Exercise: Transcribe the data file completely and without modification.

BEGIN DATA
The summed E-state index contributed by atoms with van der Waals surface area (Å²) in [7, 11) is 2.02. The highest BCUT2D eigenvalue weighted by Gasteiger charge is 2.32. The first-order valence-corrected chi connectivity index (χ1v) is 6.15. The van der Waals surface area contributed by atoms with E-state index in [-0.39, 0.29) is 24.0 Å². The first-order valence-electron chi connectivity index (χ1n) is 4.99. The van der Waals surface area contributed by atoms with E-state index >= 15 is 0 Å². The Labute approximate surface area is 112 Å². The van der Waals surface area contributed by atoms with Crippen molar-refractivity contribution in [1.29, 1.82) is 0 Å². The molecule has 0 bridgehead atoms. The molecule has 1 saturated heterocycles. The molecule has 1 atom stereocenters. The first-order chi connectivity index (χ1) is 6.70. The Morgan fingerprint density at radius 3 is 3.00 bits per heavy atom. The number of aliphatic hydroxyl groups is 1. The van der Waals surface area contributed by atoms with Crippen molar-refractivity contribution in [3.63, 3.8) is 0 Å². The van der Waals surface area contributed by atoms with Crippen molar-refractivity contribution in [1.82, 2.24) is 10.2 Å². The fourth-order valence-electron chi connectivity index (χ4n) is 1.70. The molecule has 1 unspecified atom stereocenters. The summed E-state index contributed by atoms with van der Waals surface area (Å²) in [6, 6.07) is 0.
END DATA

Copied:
The summed E-state index contributed by atoms with van der Waals surface area (Å²) in [7, 11) is 2.02. The highest BCUT2D eigenvalue weighted by Gasteiger charge is 2.32. The first-order valence-corrected chi connectivity index (χ1v) is 6.15. The van der Waals surface area contributed by atoms with E-state index in [-0.39, 0.29) is 24.0 Å². The first-order valence-electron chi connectivity index (χ1n) is 4.99. The van der Waals surface area contributed by atoms with E-state index >= 15 is 0 Å². The Labute approximate surface area is 112 Å². The van der Waals surface area contributed by atoms with Crippen molar-refractivity contribution in [1.29, 1.82) is 0 Å². The molecule has 0 bridgehead atoms. The molecule has 1 saturated heterocycles. The molecule has 1 atom stereocenters. The first-order chi connectivity index (χ1) is 6.70. The Morgan fingerprint density at radius 3 is 3.00 bits per heavy atom. The number of aliphatic hydroxyl groups is 1. The van der Waals surface area contributed by atoms with Crippen molar-refractivity contribution in [3.63, 3.8) is 0 Å². The van der Waals surface area contributed by atoms with Crippen molar-refractivity contribution in [1.82, 2.24) is 10.2 Å². The fourth-order valence-electron chi connectivity index (χ4n) is 1.70. The molecule has 1 unspecified atom stereocenters. The summed E-state index contributed by atoms with van der Waals surface area (Å²) in [6, 6.07) is 0.